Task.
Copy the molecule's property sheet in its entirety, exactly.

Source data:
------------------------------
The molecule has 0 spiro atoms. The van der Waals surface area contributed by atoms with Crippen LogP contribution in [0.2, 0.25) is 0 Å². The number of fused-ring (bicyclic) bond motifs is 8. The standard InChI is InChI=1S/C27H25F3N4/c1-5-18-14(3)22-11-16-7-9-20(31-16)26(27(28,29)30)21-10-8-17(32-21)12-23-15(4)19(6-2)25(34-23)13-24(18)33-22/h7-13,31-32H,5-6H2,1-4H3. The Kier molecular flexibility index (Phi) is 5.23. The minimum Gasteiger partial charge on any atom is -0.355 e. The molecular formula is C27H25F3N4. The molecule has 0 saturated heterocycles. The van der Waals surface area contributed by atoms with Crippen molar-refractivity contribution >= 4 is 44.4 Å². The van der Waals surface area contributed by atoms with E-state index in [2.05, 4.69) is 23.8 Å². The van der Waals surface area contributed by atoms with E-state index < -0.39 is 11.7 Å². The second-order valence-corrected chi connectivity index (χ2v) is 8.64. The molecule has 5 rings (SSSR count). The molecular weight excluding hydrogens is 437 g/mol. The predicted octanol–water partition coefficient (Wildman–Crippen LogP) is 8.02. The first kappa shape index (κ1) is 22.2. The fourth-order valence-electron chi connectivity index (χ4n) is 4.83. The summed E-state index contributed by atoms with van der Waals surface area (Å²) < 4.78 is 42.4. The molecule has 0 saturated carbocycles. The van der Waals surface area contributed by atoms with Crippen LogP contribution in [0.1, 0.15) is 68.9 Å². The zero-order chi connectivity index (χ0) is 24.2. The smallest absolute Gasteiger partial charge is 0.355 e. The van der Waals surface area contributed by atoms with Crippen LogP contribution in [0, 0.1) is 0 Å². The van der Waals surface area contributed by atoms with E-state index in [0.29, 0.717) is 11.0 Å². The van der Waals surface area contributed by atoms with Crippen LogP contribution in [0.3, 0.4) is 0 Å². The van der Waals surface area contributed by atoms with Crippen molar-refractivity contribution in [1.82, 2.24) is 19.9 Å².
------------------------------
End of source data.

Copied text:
The molecule has 0 spiro atoms. The van der Waals surface area contributed by atoms with Crippen LogP contribution in [0.2, 0.25) is 0 Å². The number of fused-ring (bicyclic) bond motifs is 8. The standard InChI is InChI=1S/C27H25F3N4/c1-5-18-14(3)22-11-16-7-9-20(31-16)26(27(28,29)30)21-10-8-17(32-21)12-23-15(4)19(6-2)25(34-23)13-24(18)33-22/h7-13,31-32H,5-6H2,1-4H3. The Kier molecular flexibility index (Phi) is 5.23. The minimum Gasteiger partial charge on any atom is -0.355 e. The molecular formula is C27H25F3N4. The molecule has 0 saturated heterocycles. The van der Waals surface area contributed by atoms with Crippen molar-refractivity contribution >= 4 is 44.4 Å². The van der Waals surface area contributed by atoms with E-state index in [2.05, 4.69) is 23.8 Å². The van der Waals surface area contributed by atoms with E-state index < -0.39 is 11.7 Å². The second-order valence-corrected chi connectivity index (χ2v) is 8.64. The molecule has 5 rings (SSSR count). The molecular weight excluding hydrogens is 437 g/mol. The predicted octanol–water partition coefficient (Wildman–Crippen LogP) is 8.02. The first kappa shape index (κ1) is 22.2. The fourth-order valence-electron chi connectivity index (χ4n) is 4.83. The summed E-state index contributed by atoms with van der Waals surface area (Å²) < 4.78 is 42.4. The molecule has 0 saturated carbocycles. The van der Waals surface area contributed by atoms with Crippen LogP contribution in [0.1, 0.15) is 68.9 Å². The zero-order chi connectivity index (χ0) is 24.2. The smallest absolute Gasteiger partial charge is 0.355 e. The van der Waals surface area contributed by atoms with Crippen LogP contribution in [0, 0.1) is 0 Å². The van der Waals surface area contributed by atoms with E-state index in [0.29, 0.717) is 11.0 Å². The van der Waals surface area contributed by atoms with Crippen LogP contribution in [0.3, 0.4) is 0 Å². The van der Waals surface area contributed by atoms with Crippen molar-refractivity contribution in [1.82, 2.24) is 19.9 Å².